Genetic Risk for Breast Cancer
Breast cancer is the most commonly diagnosed cancer among women. In most instances, the cause is unknown, but for one in 10 women with breast cancer, an inherited predisposition may be involved.
Genetic risk assessment for breast cancer should be considered if an individual:
- Has been diagnosed with breast cancer at an early age (younger than 50)
- Has been diagnosed with bilateral breast cancer
- Has been diagnosed with breast cancer and another cancer, such as ovarian, pancreatic, colon, thyroid, stomach or melanoma Has family members with any of the above
- Has a male relative diagnosed with breast or prostate cancer
- Has been diagnosed with breast cancer and is of Ashkenazi Jewish descent
Inherited predisposition to breast cancer often occurs as part of a broader hereditary cancer syndrome. A number of hereditary breast cancer syndromes have been described, including:
- Hereditary site-specific breast cancer syndrome
- Hereditary breast/ovarian cancer syndrome
- Cowden syndrome
- Li-Fraumeni syndrome
- Peutz-Jeghers syndrome
- Muir-Torre syndrome
Each of these syndromes is associated with the inheritance of a mutation in a single gene, which confers increased risks for a particular spectrum of cancers. Genetic risk assessment and, in many cases, genetic testing can be used to diagnose these syndromes. The BRCA1 and BRCA2 genes are the most common breast cancer susceptibility genes.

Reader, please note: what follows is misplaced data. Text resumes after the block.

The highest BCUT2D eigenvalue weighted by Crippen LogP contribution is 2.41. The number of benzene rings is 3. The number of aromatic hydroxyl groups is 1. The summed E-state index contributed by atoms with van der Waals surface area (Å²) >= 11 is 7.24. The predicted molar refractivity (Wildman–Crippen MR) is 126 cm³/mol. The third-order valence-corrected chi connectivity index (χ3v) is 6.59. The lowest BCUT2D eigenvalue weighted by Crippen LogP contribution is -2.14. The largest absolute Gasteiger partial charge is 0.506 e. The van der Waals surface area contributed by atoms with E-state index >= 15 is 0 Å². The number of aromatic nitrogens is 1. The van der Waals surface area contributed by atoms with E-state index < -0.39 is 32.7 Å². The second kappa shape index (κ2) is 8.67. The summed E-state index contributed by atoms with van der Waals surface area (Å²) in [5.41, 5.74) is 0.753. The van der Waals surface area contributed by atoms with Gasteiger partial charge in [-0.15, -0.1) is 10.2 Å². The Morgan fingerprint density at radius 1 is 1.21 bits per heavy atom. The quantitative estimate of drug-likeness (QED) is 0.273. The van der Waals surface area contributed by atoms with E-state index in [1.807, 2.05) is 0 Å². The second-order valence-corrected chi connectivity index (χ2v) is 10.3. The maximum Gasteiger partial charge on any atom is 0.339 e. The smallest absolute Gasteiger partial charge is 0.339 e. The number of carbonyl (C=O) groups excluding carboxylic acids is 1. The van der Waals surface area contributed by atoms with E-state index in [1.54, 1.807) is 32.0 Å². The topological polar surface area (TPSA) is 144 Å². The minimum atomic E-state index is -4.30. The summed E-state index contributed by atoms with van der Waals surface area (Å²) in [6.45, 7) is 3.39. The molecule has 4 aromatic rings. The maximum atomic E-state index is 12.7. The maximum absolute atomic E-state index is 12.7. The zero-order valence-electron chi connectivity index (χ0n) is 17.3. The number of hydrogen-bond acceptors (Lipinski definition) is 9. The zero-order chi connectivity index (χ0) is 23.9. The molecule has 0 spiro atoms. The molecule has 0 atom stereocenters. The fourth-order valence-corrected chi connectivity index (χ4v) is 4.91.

Advantages of knowing you are at increased risk
- Targeted detection strategies may help to identify cancers (breast and others) at an early stage, when treatment is more likely to be successful
- Prevention options may exist for certain kinds of cancer
- Identification of a genetic predisposition may allow other family members to clarify their own risk
How to find out if you are at increased risk
A genetic evaluation is a multi-step process that includes:
- A review of your medical and family history
- A physical examination for signs of a specific hereditary syndrome
- Education and genetic counseling
- Discussion of the risks, benefits and limitations of appropriate genetic tests
- Interpretation of genetic test results
- Discussion of options for early cancer detection and risk reduction
Did you know?
Simply being a woman is a major risk factor for developing breast cancer
- One in eight women in the United States will get breast cancer in her lifetime
- Maternal or paternal family history of breast cancer can be a major risk factor for the disease
- If you are over age 40, have a mammogram each year
- From age 20, women should do a monthly self breast exam immediately following a menstrual period
- Postmenopausal women should perform a self breast exam at the same time each month
What you should look for
- A painless lump or thickening in the breast, often found in the upper, outer quadrant of the breast or in the underarm area
- Bleeding or discharge from the nipple
- Thickening or puckering of the skin over the breast
If any of these symptoms persist, see your healthcare professional.
Read more on breast cancer.